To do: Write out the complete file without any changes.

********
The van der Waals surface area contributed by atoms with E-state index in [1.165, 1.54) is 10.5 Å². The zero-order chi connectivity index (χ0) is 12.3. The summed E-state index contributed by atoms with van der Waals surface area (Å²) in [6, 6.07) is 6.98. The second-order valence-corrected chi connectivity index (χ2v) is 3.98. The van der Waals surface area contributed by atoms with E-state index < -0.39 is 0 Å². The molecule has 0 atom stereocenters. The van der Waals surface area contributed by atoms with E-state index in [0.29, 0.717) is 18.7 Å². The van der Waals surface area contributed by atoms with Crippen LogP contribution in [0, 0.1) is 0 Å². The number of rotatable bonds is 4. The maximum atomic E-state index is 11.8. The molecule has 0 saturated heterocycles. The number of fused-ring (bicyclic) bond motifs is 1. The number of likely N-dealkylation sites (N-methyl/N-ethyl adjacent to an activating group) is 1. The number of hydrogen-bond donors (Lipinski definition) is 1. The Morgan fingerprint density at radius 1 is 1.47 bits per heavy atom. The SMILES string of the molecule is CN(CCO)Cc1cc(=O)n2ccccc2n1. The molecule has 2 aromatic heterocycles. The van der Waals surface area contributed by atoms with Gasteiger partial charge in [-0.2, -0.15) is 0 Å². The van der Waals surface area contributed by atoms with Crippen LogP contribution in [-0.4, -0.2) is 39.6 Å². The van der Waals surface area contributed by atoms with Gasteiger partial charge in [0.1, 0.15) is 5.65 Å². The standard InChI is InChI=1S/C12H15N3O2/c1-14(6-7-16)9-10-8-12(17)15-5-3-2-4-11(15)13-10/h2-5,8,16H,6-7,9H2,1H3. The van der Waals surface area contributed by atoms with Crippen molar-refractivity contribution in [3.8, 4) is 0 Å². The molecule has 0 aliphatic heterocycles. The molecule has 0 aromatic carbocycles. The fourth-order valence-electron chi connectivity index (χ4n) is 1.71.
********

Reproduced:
The van der Waals surface area contributed by atoms with E-state index in [1.165, 1.54) is 10.5 Å². The zero-order chi connectivity index (χ0) is 12.3. The summed E-state index contributed by atoms with van der Waals surface area (Å²) in [6, 6.07) is 6.98. The second-order valence-corrected chi connectivity index (χ2v) is 3.98. The van der Waals surface area contributed by atoms with E-state index < -0.39 is 0 Å². The molecule has 0 atom stereocenters. The van der Waals surface area contributed by atoms with E-state index in [0.29, 0.717) is 18.7 Å². The van der Waals surface area contributed by atoms with Crippen LogP contribution in [0, 0.1) is 0 Å². The number of rotatable bonds is 4. The maximum atomic E-state index is 11.8. The molecule has 0 saturated heterocycles. The number of fused-ring (bicyclic) bond motifs is 1. The number of likely N-dealkylation sites (N-methyl/N-ethyl adjacent to an activating group) is 1. The number of hydrogen-bond donors (Lipinski definition) is 1. The Morgan fingerprint density at radius 1 is 1.47 bits per heavy atom. The SMILES string of the molecule is CN(CCO)Cc1cc(=O)n2ccccc2n1. The molecule has 2 aromatic heterocycles. The van der Waals surface area contributed by atoms with Gasteiger partial charge in [-0.2, -0.15) is 0 Å². The van der Waals surface area contributed by atoms with Crippen LogP contribution in [-0.4, -0.2) is 39.6 Å². The van der Waals surface area contributed by atoms with Gasteiger partial charge in [0.1, 0.15) is 5.65 Å². The standard InChI is InChI=1S/C12H15N3O2/c1-14(6-7-16)9-10-8-12(17)15-5-3-2-4-11(15)13-10/h2-5,8,16H,6-7,9H2,1H3. The van der Waals surface area contributed by atoms with Crippen molar-refractivity contribution in [3.8, 4) is 0 Å². The molecule has 0 aliphatic heterocycles. The molecule has 0 aromatic carbocycles. The fourth-order valence-electron chi connectivity index (χ4n) is 1.71.